Wednesday, September 30, 2009

baby t-shirt vest



After a few adjustments I think the pattern is ready! Milo wore the vest all day after our wee photo shoot and it was perfect for this weather plus it really stayed in place. Vests are great over onesies and add that extra bit of warmth without bulk. I don't think the pattern is hard but you do need to be familiar with working in the round and raglan increases. I'm a lazy knitter and don't like seaming. Also working in the round allows you to size as you go - for instance, you can make the body as long as you want here (we all know some babies have long torsos, or tire-sized bellies like my guy). The pattern would be a lot easier if there wasn't a buttoned shoulder, but at this age I like the extra space for getting clothes over a tender noggin'. I've tried to be as clear as possible, but if anyone has questions or suggestions or finds a mistake, please let me know!


Baby T-Shirt Vest

You will need:
DK wool, approx 130yds (I used 1 skein of Elsebeth Lavold’s Silky Tweed)
4.5mm needles (16” circ and DPNs)
8 stitch markers ("pm" in pattern stands for place marker)
3 lengths of scrap yarn (for holding stitches)
2 buttons

Gauge 20 stitches over 32 rows = 4” square
Size is roughly 6-9 months, finished dimensions are: 9″ wide, 10” long (or longer – the body is up to you!)

YOKE
CO 68
R1: K8, pm, K1, pm, K18, pm, K1, pm, K12, pm, K1, pm, K18, pm, K1, pm, K8
R2: (increase row) *K to 1 stitch before marker, KFB into this stitch, slip marker, K1, slip marker, KFB into next stitch* repeat until last marker, slip marker, KFB into next stitch, K to end
R3: K all stitches
R4: (increase row) *K to 1 stitch before marker, KFB into this stitch, slip marker, K1, slip marker, KFB into next stitch* repeat until last marker, slip marker, KFB into next stitch, K to end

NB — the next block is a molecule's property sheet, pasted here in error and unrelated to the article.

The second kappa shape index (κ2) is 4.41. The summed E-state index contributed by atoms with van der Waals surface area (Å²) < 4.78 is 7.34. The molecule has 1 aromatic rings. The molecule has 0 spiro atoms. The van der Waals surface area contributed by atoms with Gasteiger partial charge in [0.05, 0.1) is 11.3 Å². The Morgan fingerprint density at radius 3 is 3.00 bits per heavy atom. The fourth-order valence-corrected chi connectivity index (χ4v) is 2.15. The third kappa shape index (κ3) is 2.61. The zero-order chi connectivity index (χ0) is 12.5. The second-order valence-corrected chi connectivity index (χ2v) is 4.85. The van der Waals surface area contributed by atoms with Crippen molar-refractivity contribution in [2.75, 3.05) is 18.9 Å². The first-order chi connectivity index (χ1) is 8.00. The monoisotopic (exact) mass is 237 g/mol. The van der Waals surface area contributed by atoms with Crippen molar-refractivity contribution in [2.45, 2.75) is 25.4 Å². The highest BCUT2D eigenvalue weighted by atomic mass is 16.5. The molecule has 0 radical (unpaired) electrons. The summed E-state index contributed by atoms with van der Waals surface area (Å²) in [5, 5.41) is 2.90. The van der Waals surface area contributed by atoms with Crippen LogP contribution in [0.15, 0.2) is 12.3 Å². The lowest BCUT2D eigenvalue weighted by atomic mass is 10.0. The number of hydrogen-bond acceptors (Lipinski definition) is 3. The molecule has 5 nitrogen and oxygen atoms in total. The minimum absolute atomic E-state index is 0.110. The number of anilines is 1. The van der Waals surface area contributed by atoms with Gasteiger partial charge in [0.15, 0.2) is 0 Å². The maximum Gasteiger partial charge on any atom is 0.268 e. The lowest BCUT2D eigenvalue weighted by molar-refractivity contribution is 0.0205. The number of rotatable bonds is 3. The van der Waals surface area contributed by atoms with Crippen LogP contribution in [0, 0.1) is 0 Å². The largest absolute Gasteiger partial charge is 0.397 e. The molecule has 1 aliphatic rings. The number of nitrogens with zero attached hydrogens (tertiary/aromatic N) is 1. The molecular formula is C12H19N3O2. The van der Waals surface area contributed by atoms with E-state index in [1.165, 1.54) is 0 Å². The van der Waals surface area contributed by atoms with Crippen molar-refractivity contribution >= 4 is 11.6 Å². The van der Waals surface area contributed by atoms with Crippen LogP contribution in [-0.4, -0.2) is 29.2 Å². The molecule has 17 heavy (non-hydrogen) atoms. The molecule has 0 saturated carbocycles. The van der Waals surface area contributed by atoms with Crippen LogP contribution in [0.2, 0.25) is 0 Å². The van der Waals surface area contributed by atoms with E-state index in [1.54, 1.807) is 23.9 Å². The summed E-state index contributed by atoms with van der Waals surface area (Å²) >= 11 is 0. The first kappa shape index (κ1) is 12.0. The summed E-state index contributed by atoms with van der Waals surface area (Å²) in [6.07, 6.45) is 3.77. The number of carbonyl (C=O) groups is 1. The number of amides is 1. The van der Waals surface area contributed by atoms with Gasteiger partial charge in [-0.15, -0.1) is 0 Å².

R5: K all stitches
R6: K4, P until 4 stitches remain, K4
R7: (increase row with buttonhole) K1, K2tog, yo *K to 1 stitch before marker, KFB into this stitch, slip marker, K1, slip marker, KFB into next stitch* repeat until last marker, slip marker, KFB into next stitch, K to end
R8, R10, R12: K4, P until 4 stitches remain, K4
R9, R11, R13: (increase row) *K to 1 stitch before marker, KFB into this stitch, slip marker, K1, slip marker, KFB into next stitch* repeat until last marker, slip marker, KFB into next stitch, K to end
R14: (buttonhole row) K4, P until 4 stitches remain, K1, yo, K2tog, K1
R15: (increase row) *K to 1 stitch before marker, KFB into this stitch, slip marker, K1, slip marker, KFB into next stitch* repeat until last marker, slip marker, KFB into next stitch, K to end
R16: K4, P until 4 stitches remain, K4
Break yarn (you have ended on WS). 124 st.

Next step, joining in the round. This looks tricky, but essentially the stitches on scrap yarn are the tops of the armholes and the CO stitches are the bottoms, which along with the regular stitches create the body of the vest. Once you join, you get to do some mindless knitting in the round – perfect for watching a movie with!

BODY
Here’s the set-up:
Place the first 16 stitches on scrap yarn. Start with vest yarn again and K32, turn work and continue in st st for 6 more rows (ending on the right side). Break yarn. Place the next 28 stitches on scrap yarn. Start with vest yarn again and K32, turn work and continue in st st for 6 more rows. DO NOT break yarn, but place the remaining 16 stitches on scrap yarn. With your vest yarn (that you have not broken!) CO15 stitches and continue knitting across the next 32, CO 15, and knit across the next 32. You have now joined the body and can keep knitting. For this size, I knit about 6” of st st before I started the bottom band.

If you haven’t CO stitches in the middle of a project before, there is a good tutorial here.

BOTTOM BAND
When you are ready to start the band, remember that you are knitting in the round and will need to alternate purl and knit rows. You may want to place a marker to remind you where to switch. Do at least 8 rows of purl and knit and bind off purlwise.

LEFT ARMHOLE (the buttoned/open side)
Transfer first 16 stitches on scrap yarn onto your needle, using vest yarn pick up 12 stitiches to get you to the middle of the armhole, pm, pick up another 12 stitches (24 stitches in total) and break yarn. Transfer the remaining 16 stitches from scrap yarn onto your needle – you now have 56 stitches on your needle.